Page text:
History of Dexter Cattle
The native home of the Dexter is in the southern part of Ireland where they were bred by small landholders and roamed about the shelter less mountainous districts in an almost wild state of nature. The first recorded knowledge of Dexters in America is when more than two hundred Dexters were imported to the US between 1905 and 1915. In recent years there has been a worldwide surge of interest in Dexter cattle. They thrive in hot as well as cold climates and do well outdoors year round, needing only a windbreak, shelter and fresh water. Fertility is high and calves are dropped in the field without difficulty. They are dual purpose, being raised for both milk and meat. Dexters are also the perfect old-fashioned family cow. Pound for pound, Dexters cost less to get to the table, economically turning forage into rich milk and quality, lean meat.
According to the guidelines-
Typical height ranges in Dexters can vary between and within the populations of carriers and non - carriers of chondrodysplasia. Both carriers and non - carriers are of equal merit. Because the ADCA does not encourage breeding especially small or especially large Dexters, breeding programs that consistently push animals to extremes in either size direction are not encouraged.
Cows: Typical range in height is 34-46 inches, with a majority in the range of 36-42 inches, measured at the hip.
Bulls: Typical range in height is 36-50 inches, with a majority in the range of 38-44 inches, measured at the hip.
No comparative significance should be given in the show ring to the heights of immature animals since individual growth rates and chondrodysplasia status make it impossible to estimate final heights at maturity. Dexters can continue to grow past 3 years of age, so final mature height should not be estimated when judging animals. Each Dexter in the show ring should be judged in light of their individual merits on the day of the competition, comparing their appearance to the general breed description and taking into serious consideration excellence of conformation as a truly tri-purpose bovine and overall healthy condition. Grooming and fitting of Dexters in the show ring should not be a consideration in show placements.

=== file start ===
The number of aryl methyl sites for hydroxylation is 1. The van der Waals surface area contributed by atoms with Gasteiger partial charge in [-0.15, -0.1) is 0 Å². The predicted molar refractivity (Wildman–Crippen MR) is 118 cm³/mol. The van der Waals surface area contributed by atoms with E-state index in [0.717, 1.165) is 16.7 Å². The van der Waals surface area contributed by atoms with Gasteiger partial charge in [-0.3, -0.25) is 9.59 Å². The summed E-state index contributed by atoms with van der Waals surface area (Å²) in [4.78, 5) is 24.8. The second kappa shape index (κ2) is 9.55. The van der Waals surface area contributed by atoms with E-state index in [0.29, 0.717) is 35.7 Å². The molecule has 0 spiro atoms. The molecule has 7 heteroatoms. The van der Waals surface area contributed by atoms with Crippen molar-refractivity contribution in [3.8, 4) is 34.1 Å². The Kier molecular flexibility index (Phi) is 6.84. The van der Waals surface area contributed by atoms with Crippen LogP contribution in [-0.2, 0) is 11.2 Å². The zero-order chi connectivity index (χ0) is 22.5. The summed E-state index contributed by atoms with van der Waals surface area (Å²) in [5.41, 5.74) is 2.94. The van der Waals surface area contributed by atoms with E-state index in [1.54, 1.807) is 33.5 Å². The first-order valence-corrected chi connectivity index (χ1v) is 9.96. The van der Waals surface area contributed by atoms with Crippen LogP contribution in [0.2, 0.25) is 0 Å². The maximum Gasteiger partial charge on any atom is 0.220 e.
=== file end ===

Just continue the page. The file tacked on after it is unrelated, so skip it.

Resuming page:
Dexters come in Black, Red or Dun. Dexters are horned or polled, with some people preferring to dehorn them. A milking cow can produce more milk for its weight than any other breed. The daily yield averages 1 to 3 gallons per day with a butterfat content of 4 to 5 percent. Yields of cream up to one quart per gallon are possible. The cream can be skimmed for butter or ice cream.
Beef animals mature in 18 to 24 months and result in small cuts of high quality lean meat, graded choice, with little waste. The expectable average dress out is 50 to 60 percent and the beef is slightly darker red than that of other breeds.
No other bovine can satisfy such a diverse market.